Human rights defenders may also come under attack from non-state actors, including armed groups, private companies, and individuals, as well as the media. Impunity is a widespread problem in many countries. The inability or unwillingness to investigate attacks on human rights defenders may be seen as acceptance of such attacks. The state has a duty to protect against human rights abuses from non-state actors.
Box 1.2 Human rights defenders at particular risk:
- Women human rights defenders.
- Those working for the human rights of sexual and gender minorities or who are LGBTQI+ persons.
- Environmental human rights defenders: those working for environmental and land rights.
- Indigenous human rights defenders.
- Human rights defenders with disabilities.
- Human rights defenders in conflict zones.
- Individuals or groups engaged in human rights issues involving major economic interests and/or large development projects.
- Human rights defenders promoting workers’ rights.
- Civil society organisations and activists fighting corruption.
- Those working for the rights of minorities, including for example the rights of religious and faith-based minorities.
- Human rights defenders in rural areas: these are often less visible and can therefore be in greater need of protection.
- Human rights defenders in exile may be vulnerable, including to refoulement.
- Children and youth who defend human rights.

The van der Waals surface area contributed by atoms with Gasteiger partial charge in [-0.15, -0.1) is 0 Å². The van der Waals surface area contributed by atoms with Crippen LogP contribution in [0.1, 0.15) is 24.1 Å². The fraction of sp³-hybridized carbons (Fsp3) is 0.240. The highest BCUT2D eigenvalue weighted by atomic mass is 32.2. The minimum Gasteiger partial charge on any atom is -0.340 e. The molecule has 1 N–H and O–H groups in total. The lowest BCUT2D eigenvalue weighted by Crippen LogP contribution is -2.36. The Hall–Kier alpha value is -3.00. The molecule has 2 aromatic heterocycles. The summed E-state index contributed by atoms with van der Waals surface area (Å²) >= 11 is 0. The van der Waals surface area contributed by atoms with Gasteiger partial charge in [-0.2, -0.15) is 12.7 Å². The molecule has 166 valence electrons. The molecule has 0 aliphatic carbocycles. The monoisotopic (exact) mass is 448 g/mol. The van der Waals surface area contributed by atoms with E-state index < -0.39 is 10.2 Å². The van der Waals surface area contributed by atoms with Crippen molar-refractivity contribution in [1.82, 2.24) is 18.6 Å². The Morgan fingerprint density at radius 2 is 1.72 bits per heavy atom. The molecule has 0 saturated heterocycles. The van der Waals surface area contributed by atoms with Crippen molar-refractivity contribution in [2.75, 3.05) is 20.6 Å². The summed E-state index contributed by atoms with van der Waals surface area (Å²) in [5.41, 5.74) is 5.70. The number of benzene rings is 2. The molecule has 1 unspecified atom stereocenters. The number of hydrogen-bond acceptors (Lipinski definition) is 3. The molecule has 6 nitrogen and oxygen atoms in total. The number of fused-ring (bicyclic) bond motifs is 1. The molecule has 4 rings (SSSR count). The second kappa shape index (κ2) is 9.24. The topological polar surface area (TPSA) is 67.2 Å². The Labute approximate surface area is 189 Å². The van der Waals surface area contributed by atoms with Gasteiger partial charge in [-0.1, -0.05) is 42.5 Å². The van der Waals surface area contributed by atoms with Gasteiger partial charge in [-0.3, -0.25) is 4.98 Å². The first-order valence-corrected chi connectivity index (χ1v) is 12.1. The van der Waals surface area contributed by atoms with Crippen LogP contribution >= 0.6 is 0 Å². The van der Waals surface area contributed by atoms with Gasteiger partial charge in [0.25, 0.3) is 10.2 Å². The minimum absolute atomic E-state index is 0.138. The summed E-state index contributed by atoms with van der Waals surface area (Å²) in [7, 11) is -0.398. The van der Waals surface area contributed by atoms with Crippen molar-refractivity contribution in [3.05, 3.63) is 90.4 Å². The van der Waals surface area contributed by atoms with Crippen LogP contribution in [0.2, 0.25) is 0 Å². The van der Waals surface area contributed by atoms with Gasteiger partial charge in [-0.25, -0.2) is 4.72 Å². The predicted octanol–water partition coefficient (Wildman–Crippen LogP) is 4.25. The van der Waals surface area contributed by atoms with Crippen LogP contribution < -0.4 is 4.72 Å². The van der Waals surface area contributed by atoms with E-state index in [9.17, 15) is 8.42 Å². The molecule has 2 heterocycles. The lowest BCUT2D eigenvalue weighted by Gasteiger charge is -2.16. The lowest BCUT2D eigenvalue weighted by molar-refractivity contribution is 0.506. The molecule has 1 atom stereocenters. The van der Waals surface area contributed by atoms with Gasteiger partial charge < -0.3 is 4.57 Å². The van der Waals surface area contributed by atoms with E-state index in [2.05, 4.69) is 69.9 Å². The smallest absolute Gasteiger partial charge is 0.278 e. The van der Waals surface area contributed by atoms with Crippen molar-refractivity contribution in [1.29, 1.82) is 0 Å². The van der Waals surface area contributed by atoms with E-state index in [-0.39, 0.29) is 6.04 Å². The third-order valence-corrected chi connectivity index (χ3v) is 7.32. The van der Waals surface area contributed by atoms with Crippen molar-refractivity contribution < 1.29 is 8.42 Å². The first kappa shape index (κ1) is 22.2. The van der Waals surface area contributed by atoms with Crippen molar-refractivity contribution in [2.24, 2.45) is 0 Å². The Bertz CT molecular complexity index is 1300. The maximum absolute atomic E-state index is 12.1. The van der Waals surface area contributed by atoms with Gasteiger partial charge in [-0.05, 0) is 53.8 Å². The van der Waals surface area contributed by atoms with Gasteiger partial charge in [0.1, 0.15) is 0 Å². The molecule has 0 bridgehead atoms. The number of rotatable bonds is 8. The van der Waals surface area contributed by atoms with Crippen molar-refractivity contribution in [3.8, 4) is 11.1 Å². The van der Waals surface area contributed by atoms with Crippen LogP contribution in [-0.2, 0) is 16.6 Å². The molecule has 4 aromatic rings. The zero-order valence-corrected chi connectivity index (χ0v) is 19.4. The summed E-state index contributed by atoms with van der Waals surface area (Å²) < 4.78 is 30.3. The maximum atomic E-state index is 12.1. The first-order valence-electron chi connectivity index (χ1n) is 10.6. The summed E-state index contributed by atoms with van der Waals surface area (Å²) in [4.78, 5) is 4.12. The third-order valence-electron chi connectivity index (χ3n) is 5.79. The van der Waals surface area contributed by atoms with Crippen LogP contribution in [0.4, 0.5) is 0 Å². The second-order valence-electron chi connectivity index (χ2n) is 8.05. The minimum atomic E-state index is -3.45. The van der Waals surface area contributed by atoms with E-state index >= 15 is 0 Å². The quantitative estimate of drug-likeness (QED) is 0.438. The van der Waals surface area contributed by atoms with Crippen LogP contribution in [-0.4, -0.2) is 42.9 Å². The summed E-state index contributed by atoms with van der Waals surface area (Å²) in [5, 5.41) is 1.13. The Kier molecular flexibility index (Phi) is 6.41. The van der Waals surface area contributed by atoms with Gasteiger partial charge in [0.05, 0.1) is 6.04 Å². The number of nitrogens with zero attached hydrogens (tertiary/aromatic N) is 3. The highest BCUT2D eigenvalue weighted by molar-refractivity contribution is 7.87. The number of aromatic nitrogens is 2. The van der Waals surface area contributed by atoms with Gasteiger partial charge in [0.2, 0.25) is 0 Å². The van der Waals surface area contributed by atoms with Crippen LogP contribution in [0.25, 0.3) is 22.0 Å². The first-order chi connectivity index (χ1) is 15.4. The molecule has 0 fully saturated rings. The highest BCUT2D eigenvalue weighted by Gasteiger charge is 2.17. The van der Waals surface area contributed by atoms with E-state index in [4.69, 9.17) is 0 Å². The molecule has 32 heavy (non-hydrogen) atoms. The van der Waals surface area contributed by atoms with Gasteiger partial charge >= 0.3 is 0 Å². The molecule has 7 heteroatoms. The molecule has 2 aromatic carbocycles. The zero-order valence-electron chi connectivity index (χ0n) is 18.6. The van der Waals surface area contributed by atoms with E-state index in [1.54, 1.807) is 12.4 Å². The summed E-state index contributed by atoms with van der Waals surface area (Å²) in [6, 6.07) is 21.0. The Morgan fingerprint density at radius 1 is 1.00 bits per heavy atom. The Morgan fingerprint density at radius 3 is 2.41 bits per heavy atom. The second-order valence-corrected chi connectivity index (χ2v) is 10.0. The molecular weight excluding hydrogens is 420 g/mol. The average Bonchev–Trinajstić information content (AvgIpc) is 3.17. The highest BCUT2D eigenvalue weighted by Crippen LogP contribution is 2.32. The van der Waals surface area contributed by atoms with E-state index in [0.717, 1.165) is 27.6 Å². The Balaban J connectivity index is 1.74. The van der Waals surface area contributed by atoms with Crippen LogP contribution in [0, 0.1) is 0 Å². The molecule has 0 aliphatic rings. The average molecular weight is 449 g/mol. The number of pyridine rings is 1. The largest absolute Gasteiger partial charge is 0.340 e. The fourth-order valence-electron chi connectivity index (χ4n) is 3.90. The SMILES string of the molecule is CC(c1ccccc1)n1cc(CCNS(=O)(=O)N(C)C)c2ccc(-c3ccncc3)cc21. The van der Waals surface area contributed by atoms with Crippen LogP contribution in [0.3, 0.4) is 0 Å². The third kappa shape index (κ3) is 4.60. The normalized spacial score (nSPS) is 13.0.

- Those working for the rights of refugees and migrants.
Some professional groups that often face risk due to human rights-related work:
- Journalists and organisations that promote freedom of the media.
- Lawyers, including those offering legal assistance to human rights defenders.
- Trade unionists.
- Artists and authors.
- Students and academics.
Intersectionality: Intersectionality is the complex, cumulative way in which multiple forms of discrimination operate simultaneously and interact in an inseparable manner, producing distinct and specific forms of discrimination. Human rights defenders may belong to more than one category, and be subject to multiple and intersectional forms of discrimination.
1.3 International legal and normative framework
The main international documents and instruments for the protection of human rights defenders include:
- the Universal Declaration of Human Rights, a milestone document in the history of human rights.
- the Core International Human Rights Instruments: nine core UN human rights conventions, all of which have a committee of experts to monitor implementation of the treaty provisions by its States parties (appendix A).
- regional human rights conventions, for example the European Convention on Human Rights, the American Convention on Human Rights and the African Charter on Human and Peoples’ Rights, with associated monitoring mechanisms.